Conflict of interest claim
Congress probes Trump over military discounts at golf resort
Donald Trump marking is acquisition of Turnberry
President Donald Trump is being investigated over a potential conflict of interest over military spending at Prestwick Airport at visit by personnel to his nearby Turnberry golf resort.
Congress’s House Oversight and Reform Committee wants to know whether the increased expenditure at the airport together with alleged discounts and free rounds of golf offered to staff by the hotel represent a violation of the US constitution,
According to the Politico news website Elijah Cummings, the chairman of the committee, wrote in June to the then acting secretary of defence, Patrick Shanahan, to raise “serious conflict of interest concerns” about Mr Trump making money from military trips to Scotland.
The letter states: “Two years before the 2016 election, President Trump spent hundreds of millions of dollars to purchase and renovate the Turnberry golf course in Scotland. To date, the property has continued to suffer financial losses and has not turned a profit.
“The airport closest to the Trump Turnberry golf course – Glasgow Prestwick airport – has been viewed as integral to the golf course’s financial success, yet it too has lost millions of dollars every year since its purchase by the Scottish government in 2013.”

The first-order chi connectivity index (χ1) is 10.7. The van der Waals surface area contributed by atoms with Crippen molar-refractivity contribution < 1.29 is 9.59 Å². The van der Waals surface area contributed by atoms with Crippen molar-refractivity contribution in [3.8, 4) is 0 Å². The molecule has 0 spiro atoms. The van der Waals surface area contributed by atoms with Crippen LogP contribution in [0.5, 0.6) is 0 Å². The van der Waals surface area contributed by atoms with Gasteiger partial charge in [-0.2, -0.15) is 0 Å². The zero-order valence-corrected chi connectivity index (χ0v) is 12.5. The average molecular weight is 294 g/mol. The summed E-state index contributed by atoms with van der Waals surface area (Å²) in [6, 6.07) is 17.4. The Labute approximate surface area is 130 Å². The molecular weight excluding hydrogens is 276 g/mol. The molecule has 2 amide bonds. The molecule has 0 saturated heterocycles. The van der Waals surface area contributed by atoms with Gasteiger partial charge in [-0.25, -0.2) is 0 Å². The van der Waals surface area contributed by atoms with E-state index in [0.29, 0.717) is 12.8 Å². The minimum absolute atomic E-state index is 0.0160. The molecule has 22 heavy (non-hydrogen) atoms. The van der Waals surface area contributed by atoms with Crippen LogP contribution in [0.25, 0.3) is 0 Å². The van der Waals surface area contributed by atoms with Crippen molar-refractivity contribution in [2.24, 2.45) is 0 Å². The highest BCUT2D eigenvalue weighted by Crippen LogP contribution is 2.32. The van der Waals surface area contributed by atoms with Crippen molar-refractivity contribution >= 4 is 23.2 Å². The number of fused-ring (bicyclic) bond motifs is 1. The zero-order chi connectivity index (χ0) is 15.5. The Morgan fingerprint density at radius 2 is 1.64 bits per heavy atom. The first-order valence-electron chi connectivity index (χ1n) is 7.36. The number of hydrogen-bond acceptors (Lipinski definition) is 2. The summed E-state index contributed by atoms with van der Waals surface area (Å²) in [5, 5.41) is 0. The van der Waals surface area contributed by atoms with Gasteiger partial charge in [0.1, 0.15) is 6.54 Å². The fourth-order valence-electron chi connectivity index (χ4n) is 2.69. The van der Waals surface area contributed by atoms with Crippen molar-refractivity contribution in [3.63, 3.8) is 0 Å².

Defence Logistics Agency records show 629 fuel purchase orders worth $11m since October 2017.
The letter adds: “Given the president’s continued financial stake in his Scotland golf courses, these reports raise questions about the president’s potential receipt of US or foreign government emoluments in violation of the US constitution and raise other serious conflict of interest concerns.
“In order to fulfil its responsibilities under the constitution, the committee is seeking information related to expenditures at both Prestwick airport and the president’s nearby Scotland golf resorts.”
The letter requests access to all communications between the US Department of Defense and Trump Turnberry, as well as any related financial records.
According to various reports in the US media, the department has not yet complied with the demands.
The airport was acquired by the Scottish Government for £1 in the face of criticism that it would be investing taxpayers’ money in a loss-making operation. The government argued it was a salvaging a strategic asset and saving jobs. In June, it was put up for sale. It has reportedly slashed its charges to try to retain business.
The Scottish government faced further attacks in 2017 after the Turnberry resort received a tax rebate. Later that year, the rules changed and it no longer qualified.
The government distanced itself from the recent claims by saying Prestwick Airport operates on a commercial basis and at arm’s length from ministers.
The US defense department said in a statement to the New York Times that a stopover of a US air force C-17 and its crew at Trump Turnberry in March 2019 had not been unusual, and they had “used the closest available and least expensive accommodations to the airfield within the crew’s allowable hotel rates”.